Further support for decision making about breech presentation might also be helpful, such as a decision aid. Decision aids are interventions which can help people make choices about healthcare by providing information about treatment options –in this case evidence-based information about ECV, CS and vaginal breech delivery- and by clarifying personal values [20,21]. A decision aid consisting of a workbook and audio component has been developed for decision making about ECV by a group in Australia . Results were promising, as women who used it had higher knowledge, lower decisional conflict, were more satisfied with the amount of information they had been given and were more likely to state that they intended to have an ECV . There was no difference in anxiety; the proportion of women actually choosing ECV; or in the rate of CS . Using a web-based decision aid may enable women to readily access high quality information whenever, and with whomever, they prefer and should help them clarify their own attitudes about options, in preparation for discussion with health professionals. Common misconceptions about ECV or the different methods of delivery could also be addressed, and women could be encouraged to discuss any conflicting lay accounts of ECV or delivery methods with their clinicians. We are currently developing such a web-based decision aid.
A limitation to this study was that, during interviews, RS was open about her role as a trainee obstetrician and also answered any clinical questions which arose (or referred women back to their clinical team if she could not answer the question). Thus, participants may have been affected by knowing the interviewer had prior knowledge and experience herself of managing breech presentation and by her role as a doctor. However, RS was not involved in the clinical care of any participants. Limitations to interviewing health professionals may have included difficulty in accessing their underlying beliefs due to them being experienced in presenting themselves in public . All the professionals were known to RS which may also have affected the interactions. Findings of the study may not be generalisable to other settings and interpretive limitations such as over-complexity or reductionism are possible.
Women in this study described varied attitudes towards ECV. Some women’s attitudes appeared to be affected by their prior preferences for how to give birth. Other women chose CS because ECV was not acceptable to them. Women’s decisions about ECV were often influenced by lay accounts of ECV which were frequently reported as negative. Most professionals described having a preference for ECV and reported trying to counsel women to choose it. They were also dismissive of lay beliefs about ECV. The study has identified some challenges for SDM about breech presentation including: health professionals counselling women directively about ECV and the differences between evidence-based information professionals’ perceive as important for decision making and lay beliefs which seem to be important to many women. To address these challenges a number of approaches will be required.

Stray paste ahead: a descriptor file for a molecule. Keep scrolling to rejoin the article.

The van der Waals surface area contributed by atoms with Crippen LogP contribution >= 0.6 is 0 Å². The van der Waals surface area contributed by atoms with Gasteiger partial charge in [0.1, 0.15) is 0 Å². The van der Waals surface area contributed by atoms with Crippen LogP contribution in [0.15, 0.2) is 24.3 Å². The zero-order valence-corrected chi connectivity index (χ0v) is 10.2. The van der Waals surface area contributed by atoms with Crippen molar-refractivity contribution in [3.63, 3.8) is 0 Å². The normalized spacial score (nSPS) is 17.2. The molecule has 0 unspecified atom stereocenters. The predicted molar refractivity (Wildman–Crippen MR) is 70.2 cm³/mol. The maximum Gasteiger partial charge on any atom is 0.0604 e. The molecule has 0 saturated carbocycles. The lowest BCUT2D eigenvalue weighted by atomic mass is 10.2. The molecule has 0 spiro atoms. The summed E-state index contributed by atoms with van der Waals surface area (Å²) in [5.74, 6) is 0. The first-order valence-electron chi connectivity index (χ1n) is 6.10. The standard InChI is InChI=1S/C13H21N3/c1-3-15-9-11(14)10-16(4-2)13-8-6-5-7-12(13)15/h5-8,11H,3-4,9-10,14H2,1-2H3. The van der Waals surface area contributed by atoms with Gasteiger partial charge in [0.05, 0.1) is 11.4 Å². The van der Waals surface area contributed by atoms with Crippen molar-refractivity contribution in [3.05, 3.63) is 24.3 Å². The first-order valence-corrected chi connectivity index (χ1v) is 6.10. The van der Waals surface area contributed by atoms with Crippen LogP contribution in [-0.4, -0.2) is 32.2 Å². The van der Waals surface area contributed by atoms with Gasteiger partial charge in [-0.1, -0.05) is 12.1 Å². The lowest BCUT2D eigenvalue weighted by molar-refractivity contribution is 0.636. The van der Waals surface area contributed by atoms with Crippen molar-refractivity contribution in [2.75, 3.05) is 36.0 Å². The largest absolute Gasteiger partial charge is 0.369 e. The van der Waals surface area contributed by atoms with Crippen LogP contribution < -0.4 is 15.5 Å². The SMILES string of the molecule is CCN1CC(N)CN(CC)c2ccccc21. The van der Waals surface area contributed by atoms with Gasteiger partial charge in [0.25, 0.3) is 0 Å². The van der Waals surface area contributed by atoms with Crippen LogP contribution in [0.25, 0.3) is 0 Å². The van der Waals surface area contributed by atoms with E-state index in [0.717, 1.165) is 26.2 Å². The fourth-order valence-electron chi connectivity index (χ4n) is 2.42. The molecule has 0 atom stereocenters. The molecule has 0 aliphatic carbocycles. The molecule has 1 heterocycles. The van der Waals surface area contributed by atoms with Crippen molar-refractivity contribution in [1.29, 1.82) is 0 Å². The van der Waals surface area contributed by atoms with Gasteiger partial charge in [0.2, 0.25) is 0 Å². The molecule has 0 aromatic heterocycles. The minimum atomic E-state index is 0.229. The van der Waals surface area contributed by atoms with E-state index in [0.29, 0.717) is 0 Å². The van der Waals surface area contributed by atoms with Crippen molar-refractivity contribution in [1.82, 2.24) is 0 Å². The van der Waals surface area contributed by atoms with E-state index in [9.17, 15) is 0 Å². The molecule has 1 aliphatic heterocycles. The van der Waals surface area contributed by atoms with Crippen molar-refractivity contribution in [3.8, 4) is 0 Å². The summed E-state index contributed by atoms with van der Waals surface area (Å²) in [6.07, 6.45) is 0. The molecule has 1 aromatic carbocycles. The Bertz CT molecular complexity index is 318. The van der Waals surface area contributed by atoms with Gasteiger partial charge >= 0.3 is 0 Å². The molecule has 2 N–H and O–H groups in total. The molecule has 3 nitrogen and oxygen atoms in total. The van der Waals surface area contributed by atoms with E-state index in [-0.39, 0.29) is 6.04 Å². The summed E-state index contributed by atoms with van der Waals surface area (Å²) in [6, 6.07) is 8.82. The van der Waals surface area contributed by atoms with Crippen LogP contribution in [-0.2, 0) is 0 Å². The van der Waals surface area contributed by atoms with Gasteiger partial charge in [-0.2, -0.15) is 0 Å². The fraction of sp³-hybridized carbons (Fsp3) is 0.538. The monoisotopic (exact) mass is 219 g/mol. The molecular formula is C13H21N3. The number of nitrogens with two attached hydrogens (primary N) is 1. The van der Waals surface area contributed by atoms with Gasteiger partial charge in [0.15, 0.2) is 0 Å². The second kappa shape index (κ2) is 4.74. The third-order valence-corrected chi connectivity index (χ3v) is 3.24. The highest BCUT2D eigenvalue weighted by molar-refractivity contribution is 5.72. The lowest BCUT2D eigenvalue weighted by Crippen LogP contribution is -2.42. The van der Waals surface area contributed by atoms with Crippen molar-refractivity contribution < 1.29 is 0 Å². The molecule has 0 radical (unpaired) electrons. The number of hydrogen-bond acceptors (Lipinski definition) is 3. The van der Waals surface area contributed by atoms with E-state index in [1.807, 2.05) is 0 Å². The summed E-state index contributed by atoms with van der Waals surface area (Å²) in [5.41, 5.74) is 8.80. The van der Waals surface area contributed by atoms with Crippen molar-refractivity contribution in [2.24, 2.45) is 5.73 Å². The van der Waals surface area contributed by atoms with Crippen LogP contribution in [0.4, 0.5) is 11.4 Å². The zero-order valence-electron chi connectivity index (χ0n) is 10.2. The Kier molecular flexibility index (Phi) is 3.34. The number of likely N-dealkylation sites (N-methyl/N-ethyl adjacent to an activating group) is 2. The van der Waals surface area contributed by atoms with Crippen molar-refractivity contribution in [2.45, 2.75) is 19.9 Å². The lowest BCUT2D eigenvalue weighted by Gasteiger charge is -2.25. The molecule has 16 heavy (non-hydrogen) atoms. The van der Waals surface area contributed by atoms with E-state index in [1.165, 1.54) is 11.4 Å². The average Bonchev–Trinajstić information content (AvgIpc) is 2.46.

ECV: External cephalic version; CS: Caesarean section; SDM: Shared decision making.
The authors declare that they have no competing interests.
All four authors conceived and designed the study, analysed and interpreted the data, revised the article and approved the final version. RS drafted the article and will act as guarantor.
Rebecca Say holds a Doctoral Research Fellowship from the National Institute of Health Research to undertake a PhD study ‘Engaging women in shared decision making about breech presentation at term: development, usability testing and a pilot trial of a patient decision aid and decision quality instrument’.
Richard Thomson leads the Decision Making and Organisation of Care research programme in the Institute of Health and Society, Newcastle University and co-leads a programme on implementation of SDM (MAGIC – Making Good Decisions in Collaboration) with Glyn Elwyn in Cardiff, supported by the Health Foundation.
Stephen Robson is Professor of Fetal Medicine at Newcastle University and is an Honorary Consultant Obstetrician in The Newcastle upon Tyne Hospitals NHS Foundation Trust and has a research interest in ECV.
Catherine Exley is Senior lecturer in Medical Sociology, Institute of Health and Society, Newcastle University.
No external funding was received for this study or for preparation of this manuscript. Rebecca Say was funded as a National Institute for Health Research (NIHR) Academic Clinical Fellow in Obstetrics and Gynaecology. Richard Thomson, Stephen Robson and Catherine Exley were funded by the Higher Education Funding Council for England (HEFCE). Neither the NIHR nor HEFCE had any role in study design; in the collection, analysis, and interpretation of data; in the writing of the manuscript; or in the decision to submit the manuscript for publication.